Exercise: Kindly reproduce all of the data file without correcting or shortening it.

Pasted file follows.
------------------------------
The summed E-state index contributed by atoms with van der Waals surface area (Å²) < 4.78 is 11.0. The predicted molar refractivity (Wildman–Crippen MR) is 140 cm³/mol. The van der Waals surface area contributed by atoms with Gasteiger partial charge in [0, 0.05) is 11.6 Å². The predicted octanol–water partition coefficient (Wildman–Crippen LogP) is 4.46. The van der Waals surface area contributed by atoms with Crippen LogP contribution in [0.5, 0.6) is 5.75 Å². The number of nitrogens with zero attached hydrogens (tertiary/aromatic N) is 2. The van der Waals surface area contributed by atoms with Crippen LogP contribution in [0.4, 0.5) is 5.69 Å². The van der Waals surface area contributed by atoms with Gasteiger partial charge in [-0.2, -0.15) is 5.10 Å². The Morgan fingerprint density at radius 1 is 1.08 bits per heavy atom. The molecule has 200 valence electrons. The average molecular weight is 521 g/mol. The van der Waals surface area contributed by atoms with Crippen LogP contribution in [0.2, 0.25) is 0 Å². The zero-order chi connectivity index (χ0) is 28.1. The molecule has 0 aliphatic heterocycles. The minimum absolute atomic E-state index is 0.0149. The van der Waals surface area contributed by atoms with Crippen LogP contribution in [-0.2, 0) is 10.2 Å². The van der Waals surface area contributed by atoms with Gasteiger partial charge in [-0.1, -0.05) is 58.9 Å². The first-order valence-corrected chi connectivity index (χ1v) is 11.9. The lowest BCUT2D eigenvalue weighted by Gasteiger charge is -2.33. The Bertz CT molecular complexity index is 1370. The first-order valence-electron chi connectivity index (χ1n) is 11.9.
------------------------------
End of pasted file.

The summed E-state index contributed by atoms with van der Waals surface area (Å²) < 4.78 is 11.0. The predicted molar refractivity (Wildman–Crippen MR) is 140 cm³/mol. The van der Waals surface area contributed by atoms with Gasteiger partial charge in [0, 0.05) is 11.6 Å². The predicted octanol–water partition coefficient (Wildman–Crippen LogP) is 4.46. The van der Waals surface area contributed by atoms with Crippen LogP contribution in [0.5, 0.6) is 5.75 Å². The number of nitrogens with zero attached hydrogens (tertiary/aromatic N) is 2. The van der Waals surface area contributed by atoms with Crippen LogP contribution in [0.4, 0.5) is 5.69 Å². The van der Waals surface area contributed by atoms with Gasteiger partial charge in [-0.2, -0.15) is 5.10 Å². The Morgan fingerprint density at radius 1 is 1.08 bits per heavy atom. The molecule has 200 valence electrons. The average molecular weight is 521 g/mol. The van der Waals surface area contributed by atoms with Crippen LogP contribution in [0.2, 0.25) is 0 Å². The zero-order chi connectivity index (χ0) is 28.1. The molecule has 0 aliphatic heterocycles. The minimum absolute atomic E-state index is 0.0149. The van der Waals surface area contributed by atoms with Crippen LogP contribution in [-0.2, 0) is 10.2 Å². The van der Waals surface area contributed by atoms with Gasteiger partial charge in [-0.1, -0.05) is 58.9 Å². The first-order valence-corrected chi connectivity index (χ1v) is 11.9. The lowest BCUT2D eigenvalue weighted by Gasteiger charge is -2.33. The Bertz CT molecular complexity index is 1370. The first-order valence-electron chi connectivity index (χ1n) is 11.9.